Getting consistent espresso

Beginner and pro baristas share tips and tricks for making espresso.

#1: Post by AndersHP »


just upgraded my grinder to a Eureka Atom Specialty 75 which helped me a lot getting more consistent espressos on my Izzo Vivi.
But to be honest, I'm still wondering how people on YouTube can experiment with settings in the 1-2 grams scale. If the shot is this and that, try letting it run for another few grams in the cup.

I'm grinding 18,0 grams in and 30 seconds later getting somewhere around 27 to 42 grams out from first drip. Not very precise.
Also, if I hit the timer on my scale at first drip I can stop it at the 30 sec mark, but sometimes it drips a bit first, then stops, and then starts to drip again, leaving the shot overextracted. Next shot could be running more smoothly, which gives way more fluid in the cup.

My machine is an Izzo Vivi PID, I get around 9 bar during brewing. My shots are 18 grams in a 18-22 basket and gets prepared with a leveller before tamping. I use a bottomless PF and extraction seems to run pretty fine with little to no channeling. Pucks are a bit of a soggy mess, but from what I gather that shouldn't be a problem. My scale is a Hario Drip Scale.

I feel that my technique is pretty uniform from shot to shot but the results doesn't seem to be as consistent as I'd like, so experimenting is not really possible.
What could be my weakest point?


#2: Post by henri »

Just to clarify: how sure are you that the dose is always 18.0 grams exactly? Do you measure the input after grinding, or are you relying on the grinder's timer (or single-dosing but weighing before grinding)? Deviations as small as half a gram can translate into shot time differences of several seconds.

Are the results consistent taste-wise, if you always aim for the same brew ratio? I've largely stopped worrying about brew times as long as they're roughly in the right ballpark. Hitting the right brew ratio seems to be far more important. The deviations seen in the brew time could be due to a number of factors (puck prep; different proportions of different beans ending up in the portafilter, if it's a blend; other random stuff) but rarely seem to ruin a shot if small enough.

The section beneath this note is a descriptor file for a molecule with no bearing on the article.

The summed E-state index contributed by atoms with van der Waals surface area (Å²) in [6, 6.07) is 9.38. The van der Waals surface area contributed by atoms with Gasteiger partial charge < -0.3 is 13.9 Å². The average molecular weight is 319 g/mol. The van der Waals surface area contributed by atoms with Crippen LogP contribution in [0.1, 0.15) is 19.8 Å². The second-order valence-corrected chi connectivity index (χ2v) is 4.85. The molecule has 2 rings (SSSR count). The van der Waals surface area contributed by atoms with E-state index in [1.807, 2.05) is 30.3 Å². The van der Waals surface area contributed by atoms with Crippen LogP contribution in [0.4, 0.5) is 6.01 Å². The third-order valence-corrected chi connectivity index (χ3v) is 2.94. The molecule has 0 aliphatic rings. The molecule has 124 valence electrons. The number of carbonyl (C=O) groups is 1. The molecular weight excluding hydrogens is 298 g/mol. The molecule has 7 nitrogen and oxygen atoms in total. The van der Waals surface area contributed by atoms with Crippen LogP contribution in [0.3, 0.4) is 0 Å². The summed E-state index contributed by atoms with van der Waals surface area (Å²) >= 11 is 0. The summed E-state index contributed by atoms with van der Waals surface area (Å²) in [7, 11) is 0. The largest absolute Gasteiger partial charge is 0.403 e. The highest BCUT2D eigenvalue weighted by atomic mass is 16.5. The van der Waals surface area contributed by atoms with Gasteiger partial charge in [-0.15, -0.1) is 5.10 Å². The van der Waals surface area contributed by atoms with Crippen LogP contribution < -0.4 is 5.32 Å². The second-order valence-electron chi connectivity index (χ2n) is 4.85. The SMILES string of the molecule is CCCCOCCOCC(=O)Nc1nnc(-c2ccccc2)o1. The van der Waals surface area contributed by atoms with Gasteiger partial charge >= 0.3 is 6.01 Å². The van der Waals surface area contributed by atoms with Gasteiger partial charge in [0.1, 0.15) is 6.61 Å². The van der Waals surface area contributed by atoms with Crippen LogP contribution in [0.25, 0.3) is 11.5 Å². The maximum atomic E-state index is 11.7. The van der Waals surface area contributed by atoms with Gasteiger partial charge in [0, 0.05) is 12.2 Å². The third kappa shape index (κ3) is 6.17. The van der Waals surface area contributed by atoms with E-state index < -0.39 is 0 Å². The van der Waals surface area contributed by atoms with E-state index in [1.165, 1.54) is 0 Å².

AndersHP (original poster)

#3: Post by AndersHP (original poster) »

Yes, I weigh all shots before tamping.
The results taste-wise are as expected a bit all over the place...
Interesting to hear that you worry less about time. I thought the flow was more important than ratio. That a fast flowing 36 gram cup at say 25 sec would be sour and a slow 36 gram cup at say 35 sec would be bitter..?


#4: Post by Entreri »

People tend to care less about time nowadays, flavor is king. You can do a coarser grind turboshot in 15 seconds that will taste delicious due to even extraction (no channeling).

AndersHP (original poster)

#5: Post by AndersHP (original poster) »

I will look into getting a scale that is faster than my Hario, maybe perhaps a Acaia Lunar. Then I can weigh while brewing at instead of stopping at exactly 30 secs I can focus on the brew ratios instead.

That's excellent advice, thanks. I always thought that time was important.


#6: Post by Entreri »

As an example: The general consensus was that light roast required quite a fine grind for espresso to be able to extract all the goodies. However, if your puck preparation is not on point, the chance of channeling are huge. This can be mitigated by techniques such as good WDT and preinfusion in the brew, but chances are that you will get areas in the puck that are over extracted and some that are under extracted. So, basically both bitter AND sour. By grinding a bit coarser you decrease the extraction potential in theory, but practical application shows that the flow of water is less likely to channel and hence giving a much more even extraction and yummy shot. A shot like this can typically be much faster than 30 seconds, and look quite "ugly" during brewing.

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#7: Post by Jeff »

One of the better $15-ish scales is sufficient, in my opinion. Time is an output for me. It is the target weight I want to hit repeatedly. I find a 10% step in weight to often be significant in flavor. 36 g may be consistently "meh", but 40 g notably better, for example.


For me, an expensive scale only starts to make a difference in the cup one you have an app that reports mass-flow rate. I've had a loaner Acaia Lunar 2021 on the bench here and I wasn't impressed by the flow-meter feature, especially compared to the app outputs I get from custom software. By the end of two weeks, I no longer had scale envy.